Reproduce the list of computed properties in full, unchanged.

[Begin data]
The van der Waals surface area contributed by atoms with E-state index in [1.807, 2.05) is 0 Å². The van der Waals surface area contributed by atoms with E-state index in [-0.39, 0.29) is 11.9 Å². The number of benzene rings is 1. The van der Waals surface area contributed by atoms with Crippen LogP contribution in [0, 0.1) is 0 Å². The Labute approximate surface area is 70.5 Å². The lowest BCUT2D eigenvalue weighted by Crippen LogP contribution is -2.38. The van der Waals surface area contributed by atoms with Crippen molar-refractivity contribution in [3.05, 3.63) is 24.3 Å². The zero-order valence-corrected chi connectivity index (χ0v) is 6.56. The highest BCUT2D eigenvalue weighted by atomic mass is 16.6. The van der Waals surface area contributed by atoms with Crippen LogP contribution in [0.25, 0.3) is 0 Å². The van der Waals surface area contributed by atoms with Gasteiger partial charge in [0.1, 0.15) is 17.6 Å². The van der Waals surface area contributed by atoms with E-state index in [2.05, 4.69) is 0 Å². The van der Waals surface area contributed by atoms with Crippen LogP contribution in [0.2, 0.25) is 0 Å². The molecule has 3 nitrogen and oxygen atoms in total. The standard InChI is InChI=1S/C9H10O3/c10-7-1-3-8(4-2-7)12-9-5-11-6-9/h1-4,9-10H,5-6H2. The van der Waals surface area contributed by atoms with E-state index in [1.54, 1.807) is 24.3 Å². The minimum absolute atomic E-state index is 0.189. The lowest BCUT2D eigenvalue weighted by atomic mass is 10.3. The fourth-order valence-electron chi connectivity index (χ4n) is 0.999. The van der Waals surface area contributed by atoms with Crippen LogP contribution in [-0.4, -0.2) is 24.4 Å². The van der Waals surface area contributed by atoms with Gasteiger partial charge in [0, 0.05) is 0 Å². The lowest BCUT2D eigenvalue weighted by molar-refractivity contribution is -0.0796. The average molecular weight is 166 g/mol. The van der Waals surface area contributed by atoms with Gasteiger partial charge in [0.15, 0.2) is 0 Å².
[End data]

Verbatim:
The van der Waals surface area contributed by atoms with E-state index in [1.807, 2.05) is 0 Å². The van der Waals surface area contributed by atoms with E-state index in [-0.39, 0.29) is 11.9 Å². The number of benzene rings is 1. The van der Waals surface area contributed by atoms with Crippen LogP contribution in [0, 0.1) is 0 Å². The Labute approximate surface area is 70.5 Å². The lowest BCUT2D eigenvalue weighted by Crippen LogP contribution is -2.38. The van der Waals surface area contributed by atoms with Crippen molar-refractivity contribution in [3.05, 3.63) is 24.3 Å². The zero-order valence-corrected chi connectivity index (χ0v) is 6.56. The highest BCUT2D eigenvalue weighted by atomic mass is 16.6. The van der Waals surface area contributed by atoms with Crippen LogP contribution in [0.25, 0.3) is 0 Å². The van der Waals surface area contributed by atoms with Gasteiger partial charge in [0.1, 0.15) is 17.6 Å². The van der Waals surface area contributed by atoms with E-state index in [2.05, 4.69) is 0 Å². The van der Waals surface area contributed by atoms with Crippen LogP contribution in [0.2, 0.25) is 0 Å². The molecule has 3 nitrogen and oxygen atoms in total. The standard InChI is InChI=1S/C9H10O3/c10-7-1-3-8(4-2-7)12-9-5-11-6-9/h1-4,9-10H,5-6H2. The van der Waals surface area contributed by atoms with E-state index in [1.54, 1.807) is 24.3 Å². The minimum absolute atomic E-state index is 0.189. The lowest BCUT2D eigenvalue weighted by atomic mass is 10.3. The fourth-order valence-electron chi connectivity index (χ4n) is 0.999. The van der Waals surface area contributed by atoms with Crippen LogP contribution in [-0.4, -0.2) is 24.4 Å². The van der Waals surface area contributed by atoms with Gasteiger partial charge in [0, 0.05) is 0 Å². The lowest BCUT2D eigenvalue weighted by molar-refractivity contribution is -0.0796. The average molecular weight is 166 g/mol. The van der Waals surface area contributed by atoms with Gasteiger partial charge in [0.15, 0.2) is 0 Å².